It is the first time in more than a century that all but one state legislature is dominated by a single party. Most legislative sessions have ended or are scheduled to end in a matter of days in capitals across the nation, and Republican-held states have rushed forward with conservative agendas as those controlled by Democrats have pushed through liberal ones.
Any hope that single-party control in the states might ease the tone of political discourse has not borne out. Lopsided party dominance has not brought resignation; instead of minority parties conceding that they lack the numbers to effectively fight back, the mood has grown more tense and vitriolic.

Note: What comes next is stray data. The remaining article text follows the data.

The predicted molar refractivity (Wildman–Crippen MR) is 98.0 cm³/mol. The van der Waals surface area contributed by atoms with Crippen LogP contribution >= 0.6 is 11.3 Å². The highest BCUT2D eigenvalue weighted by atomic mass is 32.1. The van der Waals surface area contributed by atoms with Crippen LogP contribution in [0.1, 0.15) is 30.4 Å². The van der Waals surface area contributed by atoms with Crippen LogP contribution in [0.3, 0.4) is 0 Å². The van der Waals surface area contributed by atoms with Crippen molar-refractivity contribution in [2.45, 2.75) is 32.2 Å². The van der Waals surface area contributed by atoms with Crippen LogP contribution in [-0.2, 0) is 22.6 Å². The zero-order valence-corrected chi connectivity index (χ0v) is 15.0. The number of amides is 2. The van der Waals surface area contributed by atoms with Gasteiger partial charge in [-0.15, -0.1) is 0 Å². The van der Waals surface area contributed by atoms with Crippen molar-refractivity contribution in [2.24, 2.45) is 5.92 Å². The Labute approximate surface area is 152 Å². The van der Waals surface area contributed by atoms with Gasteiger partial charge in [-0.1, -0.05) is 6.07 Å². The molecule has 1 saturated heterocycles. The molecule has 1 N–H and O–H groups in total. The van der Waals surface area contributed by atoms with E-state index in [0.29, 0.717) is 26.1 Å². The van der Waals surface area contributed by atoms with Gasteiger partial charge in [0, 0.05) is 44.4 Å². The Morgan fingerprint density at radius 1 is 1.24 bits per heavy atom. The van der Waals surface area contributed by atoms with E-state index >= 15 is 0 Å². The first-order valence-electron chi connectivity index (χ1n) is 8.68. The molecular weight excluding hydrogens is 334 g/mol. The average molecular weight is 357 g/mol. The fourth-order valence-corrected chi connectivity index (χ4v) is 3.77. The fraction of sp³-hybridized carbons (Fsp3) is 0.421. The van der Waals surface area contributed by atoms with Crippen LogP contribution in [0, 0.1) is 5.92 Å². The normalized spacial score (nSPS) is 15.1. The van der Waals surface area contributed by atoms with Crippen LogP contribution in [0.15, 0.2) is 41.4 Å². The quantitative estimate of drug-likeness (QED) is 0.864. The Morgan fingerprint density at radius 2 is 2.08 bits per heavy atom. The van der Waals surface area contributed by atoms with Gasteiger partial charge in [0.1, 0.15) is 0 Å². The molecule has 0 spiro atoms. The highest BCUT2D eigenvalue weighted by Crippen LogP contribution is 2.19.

“The whole nation is speaking about how divisive we are,” Thomas Jackson, a Democrat in the Alabama House of Representatives, told colleagues during a contentious meeting last month.
In Oregon, where Democrats control state government, Republicans boycotted sessions for several days over disagreements about taxes and gun control. In Tennessee, where Republicans are in charge, Democrats staged a walkout during a heated and chaotic budget debate, and Republicans ordered the police to go find them.
MN will have the only legislature under divided control in the entire country. Something that hasn't happened since 1914 https://t.co/NpIGLIKyIk #NCSLelections #ElectionDay pic.twitter.com/Df0OExb1Oz— NCSL (@NCSLorg) November 7, 2018